ROCKFORD (WREX) — Some farmers in Winnebago and Boone county are starting from scratch.
“Every farmer is different, but every single farmer is late,” said Winnebago-Boone Farm Bureau President and local farmer Richard Beuth.
Heavy rains pushed farmers back on planting corn and soybeans for this year’s farm season.
The USDA crop report says in the state of Illinois, 73% of corn is planted and 43% percent of soybeans is planted.
That’s compared to the usual 100% of corn being planted and the 96% of soybeans being planted.
“A field may look good from the road but if you go over the hill, there may be some bad spots that didn’t grow, got drowned out.” said Beuth.
“The less yield we have, the fewer Bushels we have to sell so it’s going to affect every single farmer, gonna have less bushels to sell this year”said Beuth.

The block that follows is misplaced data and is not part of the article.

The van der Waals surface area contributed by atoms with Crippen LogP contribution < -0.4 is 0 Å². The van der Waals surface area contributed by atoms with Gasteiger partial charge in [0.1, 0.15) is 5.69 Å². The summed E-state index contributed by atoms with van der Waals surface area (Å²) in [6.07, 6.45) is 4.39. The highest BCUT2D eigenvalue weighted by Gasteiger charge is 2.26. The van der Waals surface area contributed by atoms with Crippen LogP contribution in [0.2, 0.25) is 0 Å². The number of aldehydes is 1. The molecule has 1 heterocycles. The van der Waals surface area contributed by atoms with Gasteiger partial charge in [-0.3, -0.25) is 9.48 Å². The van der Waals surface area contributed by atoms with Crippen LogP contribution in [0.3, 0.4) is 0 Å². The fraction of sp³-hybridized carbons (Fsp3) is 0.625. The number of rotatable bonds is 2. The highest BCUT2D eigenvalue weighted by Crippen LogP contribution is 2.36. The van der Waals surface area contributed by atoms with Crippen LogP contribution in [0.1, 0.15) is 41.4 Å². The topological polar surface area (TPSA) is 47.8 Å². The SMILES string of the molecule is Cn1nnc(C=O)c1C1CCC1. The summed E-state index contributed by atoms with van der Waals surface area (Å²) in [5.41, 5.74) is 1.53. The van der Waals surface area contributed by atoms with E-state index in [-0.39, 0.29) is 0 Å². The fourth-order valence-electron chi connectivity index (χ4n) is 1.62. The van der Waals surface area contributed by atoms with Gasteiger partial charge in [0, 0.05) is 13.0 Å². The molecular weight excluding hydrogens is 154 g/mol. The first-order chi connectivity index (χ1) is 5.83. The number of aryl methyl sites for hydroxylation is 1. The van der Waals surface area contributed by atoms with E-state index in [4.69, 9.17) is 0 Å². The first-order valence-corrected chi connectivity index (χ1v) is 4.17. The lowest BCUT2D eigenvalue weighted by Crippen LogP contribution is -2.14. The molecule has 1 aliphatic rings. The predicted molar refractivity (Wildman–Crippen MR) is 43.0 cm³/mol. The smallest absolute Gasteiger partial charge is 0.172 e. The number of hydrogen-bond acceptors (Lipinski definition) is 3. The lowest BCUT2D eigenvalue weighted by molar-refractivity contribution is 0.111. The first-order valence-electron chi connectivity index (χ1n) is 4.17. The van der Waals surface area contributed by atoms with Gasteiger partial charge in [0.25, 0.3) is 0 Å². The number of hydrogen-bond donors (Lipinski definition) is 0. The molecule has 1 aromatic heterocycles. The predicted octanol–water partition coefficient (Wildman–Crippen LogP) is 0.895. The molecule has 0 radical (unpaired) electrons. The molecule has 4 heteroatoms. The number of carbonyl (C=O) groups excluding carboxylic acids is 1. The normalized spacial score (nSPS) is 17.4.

Less to sell means higher cost and numbers are already rising.
“The price of corn has gone up a dollar of bushel” said Beuth.
Another concern for farmers is figuring out what to do with wet land they aren’t able to use now. But the Winnebago-Boone Farm Bureau manager Ann Marie Cain says farmers have some options.
“They still might try to get things planted late. And that may help keep the soil. If they got some kind of cover on it from it being eroded or nutrients depleting.” said Cain.
“If we have a normal summer, hopefully our crops will get mature before the first frost. If it happens to be cold, some of these crops aren’t gonna get mature”
They hope Mother Nature will be on their side so they can still have a successful farming season.
The Winnebago-Boone Farm Bureau said farmers will be out more on the roads with their farming equipment. They asked that all motorist drive with caution while on the road with the equipment.